A multiethnic, multicenter cohort of patients with systemic lupus erythematosus (SLE) as a model for the study of ethnic disparities in SLE
Article first published online: 30 APR 2007
Copyright © 2007 by the American College of Rheumatology
Arthritis Care & Research
Volume 57, Issue 4, pages 576–584, 15 May 2007
How to Cite
Fernández, M., Alarcón, G. S., Calvo-alén, J., Andrade, R., McGwin, G., Vilá, L. M., Reveille, J. D. and LUMINA Study Group (2007), A multiethnic, multicenter cohort of patients with systemic lupus erythematosus (SLE) as a model for the study of ethnic disparities in SLE. Arthritis & Rheumatism, 57: 576–584. doi: 10.1002/art.22672
- Issue published online: 30 APR 2007
- Article first published online: 30 APR 2007
- Manuscript Accepted: 23 AUG 2006
- Manuscript Received: 28 APR 2006
- NIH (National Institute of Arthritis and Musculoskeletal and Skin Diseases). Grant Number: R01-AR42503
- General clinical Research Centers to the University of Texas Health Science Center at Houston. Grant Number: M01-RR02558
- University of Alabama at Birmingham. Grant Number: M01-RR00032
- RCMI Clinical Research Infrastructure Initiative to the University of Puerto Rico. Grant Number: Award 1-P20-RR-11126
- Mary Kirkland Scholar Award Program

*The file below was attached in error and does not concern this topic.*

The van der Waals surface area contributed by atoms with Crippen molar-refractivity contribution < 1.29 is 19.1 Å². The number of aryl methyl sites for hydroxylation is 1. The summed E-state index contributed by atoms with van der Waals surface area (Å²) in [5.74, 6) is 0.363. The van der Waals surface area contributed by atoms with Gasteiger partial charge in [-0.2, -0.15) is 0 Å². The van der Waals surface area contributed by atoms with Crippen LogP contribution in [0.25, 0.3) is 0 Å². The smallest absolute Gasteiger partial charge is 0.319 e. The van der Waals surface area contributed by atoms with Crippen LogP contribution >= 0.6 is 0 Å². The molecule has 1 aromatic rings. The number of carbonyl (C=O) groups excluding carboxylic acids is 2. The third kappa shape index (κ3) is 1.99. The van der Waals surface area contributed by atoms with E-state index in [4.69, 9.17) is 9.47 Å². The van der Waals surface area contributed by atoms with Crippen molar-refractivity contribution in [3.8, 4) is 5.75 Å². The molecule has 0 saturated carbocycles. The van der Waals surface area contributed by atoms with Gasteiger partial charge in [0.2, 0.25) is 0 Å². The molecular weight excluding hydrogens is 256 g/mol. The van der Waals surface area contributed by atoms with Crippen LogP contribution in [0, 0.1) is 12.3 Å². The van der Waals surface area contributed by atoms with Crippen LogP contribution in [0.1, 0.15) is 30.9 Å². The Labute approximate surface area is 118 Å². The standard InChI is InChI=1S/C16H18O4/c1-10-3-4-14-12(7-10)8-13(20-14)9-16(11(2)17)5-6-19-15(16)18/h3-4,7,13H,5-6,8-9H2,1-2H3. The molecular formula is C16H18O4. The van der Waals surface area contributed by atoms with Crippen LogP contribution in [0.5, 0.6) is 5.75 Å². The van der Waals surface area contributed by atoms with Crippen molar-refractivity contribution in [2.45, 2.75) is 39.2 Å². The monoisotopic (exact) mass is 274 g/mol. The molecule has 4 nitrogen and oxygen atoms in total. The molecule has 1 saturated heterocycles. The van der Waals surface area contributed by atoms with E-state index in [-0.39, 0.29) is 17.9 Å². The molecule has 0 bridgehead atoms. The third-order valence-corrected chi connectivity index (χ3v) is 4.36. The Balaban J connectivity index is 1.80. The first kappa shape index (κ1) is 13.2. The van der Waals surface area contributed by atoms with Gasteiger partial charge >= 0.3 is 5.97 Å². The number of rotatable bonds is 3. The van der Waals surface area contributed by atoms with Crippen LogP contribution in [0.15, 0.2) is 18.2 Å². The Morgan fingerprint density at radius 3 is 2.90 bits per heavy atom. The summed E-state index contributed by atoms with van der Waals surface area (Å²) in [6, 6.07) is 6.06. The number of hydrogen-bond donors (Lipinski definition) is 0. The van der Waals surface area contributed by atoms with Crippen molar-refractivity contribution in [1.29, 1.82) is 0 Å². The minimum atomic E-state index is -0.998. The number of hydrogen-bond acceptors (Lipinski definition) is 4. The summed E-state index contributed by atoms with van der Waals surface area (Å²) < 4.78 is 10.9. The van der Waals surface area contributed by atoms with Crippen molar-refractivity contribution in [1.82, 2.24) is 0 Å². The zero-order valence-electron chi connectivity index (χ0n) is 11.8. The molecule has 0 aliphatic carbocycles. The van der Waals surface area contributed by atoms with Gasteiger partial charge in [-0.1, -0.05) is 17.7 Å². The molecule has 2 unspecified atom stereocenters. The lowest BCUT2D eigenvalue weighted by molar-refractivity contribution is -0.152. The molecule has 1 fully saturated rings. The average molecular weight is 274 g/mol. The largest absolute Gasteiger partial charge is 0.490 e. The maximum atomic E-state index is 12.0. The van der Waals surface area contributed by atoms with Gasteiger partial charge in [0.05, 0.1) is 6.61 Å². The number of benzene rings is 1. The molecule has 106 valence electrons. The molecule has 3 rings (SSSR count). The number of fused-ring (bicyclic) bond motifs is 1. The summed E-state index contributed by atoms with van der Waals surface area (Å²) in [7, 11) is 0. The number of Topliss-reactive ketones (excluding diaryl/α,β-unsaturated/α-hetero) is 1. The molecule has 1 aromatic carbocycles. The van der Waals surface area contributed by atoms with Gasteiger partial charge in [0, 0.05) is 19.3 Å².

- Fellowships from Rheuminations, Inc. (University of Alabama at Birmingham)
- Systemic lupus erythematosus;
To examine health disparities as a function of ethnicity using data from LUpus in MInorities, NAture versus nurture (LUMINA), a longitudinal study of patients with systemic lupus erythematosus (SLE); to build an explanatory model of how ethnic disparities occur in this setting; and to suggest appropriate interventions.
LUMINA patients (meeting American College of Rheumatology criteria for SLE) ages ≥16 years of African American, Hispanic (from Texas), Hispanic (from Puerto Rico), or Caucasian ethnicity were studied. In addition to examining the basic features of the cohort, we examined, by univariable and multivariable analyses, the factors associated with disease activity, damage accrual, lupus nephritis, and mortality. An empiric model based on the data presented (and the literature reviewed) was derived to explain the disparities observed.
There were substantial differences in the socioeconomic/demographic, clinical, and genetic features among patients from the different ethnic groups, with Texan Hispanic and African American patients exhibiting overall a lower socioeconomic status, different genetic associations, more serious disease at a younger age, and worse intermediate and final outcomes than the Caucasian and Puerto Rican Hispanic patients. A model of disease outcome as a function of the disparities observed was created.
Ethnic disparities occur in SLE. Environmental, socioeconomic/demographic, psychosocial, genetic, and clinical factors play an important role as determinants of the ethnic differences observed. Measures aimed at eliminating these disparities are suggested while further research is conducted to elucidate the basis of these disparities and their changes at the societal level and to eliminate the gap between the rich and the poor.